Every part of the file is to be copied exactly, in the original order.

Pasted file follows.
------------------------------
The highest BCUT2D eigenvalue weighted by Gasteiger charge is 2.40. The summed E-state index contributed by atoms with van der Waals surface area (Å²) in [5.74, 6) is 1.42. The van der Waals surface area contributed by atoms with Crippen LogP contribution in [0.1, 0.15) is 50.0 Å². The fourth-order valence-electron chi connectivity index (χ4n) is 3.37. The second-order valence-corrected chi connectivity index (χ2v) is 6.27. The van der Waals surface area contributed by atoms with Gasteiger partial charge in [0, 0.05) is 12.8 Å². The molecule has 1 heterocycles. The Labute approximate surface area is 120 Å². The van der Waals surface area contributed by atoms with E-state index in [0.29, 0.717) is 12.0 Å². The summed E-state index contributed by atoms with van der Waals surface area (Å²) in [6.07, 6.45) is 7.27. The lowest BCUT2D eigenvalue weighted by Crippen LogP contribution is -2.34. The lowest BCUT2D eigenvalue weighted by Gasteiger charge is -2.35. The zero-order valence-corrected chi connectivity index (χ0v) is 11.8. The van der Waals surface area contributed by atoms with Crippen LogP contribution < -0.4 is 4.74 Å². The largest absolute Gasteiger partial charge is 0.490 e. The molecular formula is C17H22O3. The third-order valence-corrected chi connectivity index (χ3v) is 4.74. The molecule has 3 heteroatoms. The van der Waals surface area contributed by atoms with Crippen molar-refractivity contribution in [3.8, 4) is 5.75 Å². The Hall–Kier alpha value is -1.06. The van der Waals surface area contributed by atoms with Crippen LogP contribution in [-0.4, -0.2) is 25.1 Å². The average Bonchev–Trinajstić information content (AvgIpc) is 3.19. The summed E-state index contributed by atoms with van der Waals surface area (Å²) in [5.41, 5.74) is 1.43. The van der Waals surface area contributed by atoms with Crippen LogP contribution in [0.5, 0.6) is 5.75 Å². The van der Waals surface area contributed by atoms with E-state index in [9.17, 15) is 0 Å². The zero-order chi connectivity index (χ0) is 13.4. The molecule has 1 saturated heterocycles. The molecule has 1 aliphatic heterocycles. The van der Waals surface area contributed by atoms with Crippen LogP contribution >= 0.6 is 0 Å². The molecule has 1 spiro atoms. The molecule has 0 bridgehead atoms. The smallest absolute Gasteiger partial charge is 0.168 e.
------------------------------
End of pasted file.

The highest BCUT2D eigenvalue weighted by Gasteiger charge is 2.40. The summed E-state index contributed by atoms with van der Waals surface area (Å²) in [5.74, 6) is 1.42. The van der Waals surface area contributed by atoms with Crippen LogP contribution in [0.1, 0.15) is 50.0 Å². The fourth-order valence-electron chi connectivity index (χ4n) is 3.37. The second-order valence-corrected chi connectivity index (χ2v) is 6.27. The van der Waals surface area contributed by atoms with Gasteiger partial charge in [0, 0.05) is 12.8 Å². The molecule has 1 heterocycles. The Labute approximate surface area is 120 Å². The van der Waals surface area contributed by atoms with E-state index in [0.29, 0.717) is 12.0 Å². The summed E-state index contributed by atoms with van der Waals surface area (Å²) in [6.07, 6.45) is 7.27. The lowest BCUT2D eigenvalue weighted by Crippen LogP contribution is -2.34. The lowest BCUT2D eigenvalue weighted by Gasteiger charge is -2.35. The zero-order valence-corrected chi connectivity index (χ0v) is 11.8. The van der Waals surface area contributed by atoms with Crippen LogP contribution < -0.4 is 4.74 Å². The largest absolute Gasteiger partial charge is 0.490 e. The molecular formula is C17H22O3. The third-order valence-corrected chi connectivity index (χ3v) is 4.74. The molecule has 3 heteroatoms. The van der Waals surface area contributed by atoms with Crippen molar-refractivity contribution in [3.8, 4) is 5.75 Å². The Hall–Kier alpha value is -1.06. The van der Waals surface area contributed by atoms with Crippen LogP contribution in [-0.4, -0.2) is 25.1 Å². The average Bonchev–Trinajstić information content (AvgIpc) is 3.19. The summed E-state index contributed by atoms with van der Waals surface area (Å²) in [5.41, 5.74) is 1.43. The van der Waals surface area contributed by atoms with Crippen LogP contribution in [0.5, 0.6) is 5.75 Å². The van der Waals surface area contributed by atoms with E-state index in [9.17, 15) is 0 Å². The zero-order chi connectivity index (χ0) is 13.4. The molecule has 1 saturated heterocycles. The molecule has 1 aliphatic heterocycles. The van der Waals surface area contributed by atoms with Crippen LogP contribution >= 0.6 is 0 Å². The molecule has 1 spiro atoms. The molecule has 0 bridgehead atoms. The smallest absolute Gasteiger partial charge is 0.168 e.